2017 NBA Draft reminds us that freshmen and the ACC dominate college basketball Sport News

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2017 NBA Draft reminds us that freshmen and the ACC dominate college basketball Sport News

NEW YORK -— NBA Draft results don’t always correlate with how we see the landscape of college basketball. For starters, players are routinely taken higher than their college stats suggest they should be, or vice-versa. If anything, the draft often serves as a reminder of how the NBA and college hoops function very differently and, particularly through the eyes of scouting, the two might as well be distant cousins rather than blood relatives as a sport.

But Thursday night was different. The 2017 draft was a referendum on college basketball as we’ve come to know it in a contemporary sense. The event served as a mirror on college hoops’ biggest selling points and, even if for a cycle, showed us that one league and one genre of player have become home to the biggest storylines in the sport. We’re coming off a banner year for college basketball and the threads of those 2016-17 themes connected to results that were born here in Brooklyn on Thursday night. 

We’ll start with the assembly line of freshmen. For three-plus years, the high school class of 2016 has been advertised as one of the most opulent, potently talented classes of the past decade and a half. The play last season of Lonzo Ball, Markelle Fultz, De’Aaron Fox, Josh Jackson, Lauri Markkanen, Malik Monk, Dennis Smith Jr., — the list goes on; I’m essentially giving you a lottery recap here — validated that. 

So, history had to be made at Barclays Center. A draft-record 16 freshmen were selected in the first round with two more coming in the second round, including Duke’s Frank Jackson being the first pick of the back half of the draft. Reinforcing the idea that college basketball has become freshman-dominated, the previous record was 13 first-round frosh selectees, and that was two years ago. The only seniors taken in the first round were nabbed with the final two picks: Derrick White of Colorado and Josh Hart of Villanova. White shares something in common with Fultz, Jackson, Monk and the others in that he has only one year of Division I experience.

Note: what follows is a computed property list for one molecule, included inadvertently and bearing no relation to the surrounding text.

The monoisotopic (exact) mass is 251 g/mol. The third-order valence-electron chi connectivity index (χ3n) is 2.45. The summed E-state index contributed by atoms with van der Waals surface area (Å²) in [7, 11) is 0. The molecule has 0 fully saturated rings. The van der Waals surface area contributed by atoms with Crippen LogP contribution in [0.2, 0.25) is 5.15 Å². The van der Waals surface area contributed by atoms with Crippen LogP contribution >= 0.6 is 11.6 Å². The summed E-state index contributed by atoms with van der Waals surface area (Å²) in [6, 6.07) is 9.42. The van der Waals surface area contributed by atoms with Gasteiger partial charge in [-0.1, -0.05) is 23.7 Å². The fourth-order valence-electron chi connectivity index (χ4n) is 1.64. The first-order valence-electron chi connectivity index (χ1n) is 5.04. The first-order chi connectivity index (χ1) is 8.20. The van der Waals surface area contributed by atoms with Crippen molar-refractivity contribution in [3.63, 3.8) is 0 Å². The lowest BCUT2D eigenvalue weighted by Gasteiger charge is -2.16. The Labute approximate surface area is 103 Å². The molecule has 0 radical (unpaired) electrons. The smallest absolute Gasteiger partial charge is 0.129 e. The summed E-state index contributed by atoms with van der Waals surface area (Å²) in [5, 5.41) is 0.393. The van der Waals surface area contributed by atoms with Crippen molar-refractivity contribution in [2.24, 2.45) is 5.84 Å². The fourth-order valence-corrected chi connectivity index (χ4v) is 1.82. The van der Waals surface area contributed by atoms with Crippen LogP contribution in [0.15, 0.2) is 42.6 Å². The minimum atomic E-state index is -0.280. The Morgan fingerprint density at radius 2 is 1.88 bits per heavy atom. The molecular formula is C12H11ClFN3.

There will be forever be intrigue with the unknown. Drafting on potential is the starting point. Drafting off proof and age is plan B. 

Two seniors going in the first round is also a record – a record-low. Per the NBA, no draft in the “common” era (since 1966) has been so slim on seniors. Conversely, the first 10 college players picked were freshmen. The first seven picks overall were freshmen, which broke the previous record of four. That was set in 2014.  

Evidence of these players’ legitimacy at the NBA level obviously remains to be seen, and it is a mortal certainty that a handful of freshman lottery picks will flame out. But that’s another discussion and a separate argument. The point here is that these freshmen met their collective expectation from high school, through a stopover in college, and in becoming lottery choices. Destiny mostly fulfilled. 

First-year players in college basketball have become such a major selling point. They’re so intrinsically, more than ever, tied to the publicity of the sport. Every year it seems like that’s more true than the season prior. Considering how many freshmen were taken Thursday, it’s fairly factual. 

We’ve hit the peak of college basketball needing freshmen to bolster the sport. Many of these players, now out the NCAA’s door, are poised to be decade-long mainstays in the pros. Some claim to hate the one-and-done, but college hoops is without debate better now than it would be without the NBA’s age minimum. 

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Pictured: freshmen everywhere. A frosh fest took over the first round.
USATSI